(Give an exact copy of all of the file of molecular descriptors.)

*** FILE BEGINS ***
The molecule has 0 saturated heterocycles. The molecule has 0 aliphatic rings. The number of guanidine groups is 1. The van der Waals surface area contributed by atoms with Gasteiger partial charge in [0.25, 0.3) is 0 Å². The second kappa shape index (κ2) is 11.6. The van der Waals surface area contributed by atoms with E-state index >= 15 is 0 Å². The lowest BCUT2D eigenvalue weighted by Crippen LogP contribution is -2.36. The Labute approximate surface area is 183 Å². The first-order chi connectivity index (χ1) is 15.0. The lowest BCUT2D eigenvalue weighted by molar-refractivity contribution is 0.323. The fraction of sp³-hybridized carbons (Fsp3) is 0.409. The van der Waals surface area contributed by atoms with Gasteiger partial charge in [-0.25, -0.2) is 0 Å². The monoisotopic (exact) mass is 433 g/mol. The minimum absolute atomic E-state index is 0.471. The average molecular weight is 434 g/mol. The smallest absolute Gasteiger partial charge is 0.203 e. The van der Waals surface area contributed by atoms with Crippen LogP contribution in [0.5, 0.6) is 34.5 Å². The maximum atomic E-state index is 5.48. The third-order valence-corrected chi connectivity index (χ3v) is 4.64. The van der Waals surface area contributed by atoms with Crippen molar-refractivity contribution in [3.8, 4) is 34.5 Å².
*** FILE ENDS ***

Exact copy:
The molecule has 0 saturated heterocycles. The molecule has 0 aliphatic rings. The number of guanidine groups is 1. The van der Waals surface area contributed by atoms with Gasteiger partial charge in [0.25, 0.3) is 0 Å². The second kappa shape index (κ2) is 11.6. The van der Waals surface area contributed by atoms with E-state index >= 15 is 0 Å². The lowest BCUT2D eigenvalue weighted by Crippen LogP contribution is -2.36. The Labute approximate surface area is 183 Å². The first-order chi connectivity index (χ1) is 15.0. The lowest BCUT2D eigenvalue weighted by molar-refractivity contribution is 0.323. The fraction of sp³-hybridized carbons (Fsp3) is 0.409. The van der Waals surface area contributed by atoms with Gasteiger partial charge in [-0.25, -0.2) is 0 Å². The monoisotopic (exact) mass is 433 g/mol. The minimum absolute atomic E-state index is 0.471. The average molecular weight is 434 g/mol. The smallest absolute Gasteiger partial charge is 0.203 e. The van der Waals surface area contributed by atoms with Crippen LogP contribution in [0.5, 0.6) is 34.5 Å². The maximum atomic E-state index is 5.48. The third-order valence-corrected chi connectivity index (χ3v) is 4.64. The van der Waals surface area contributed by atoms with Crippen molar-refractivity contribution in [3.8, 4) is 34.5 Å².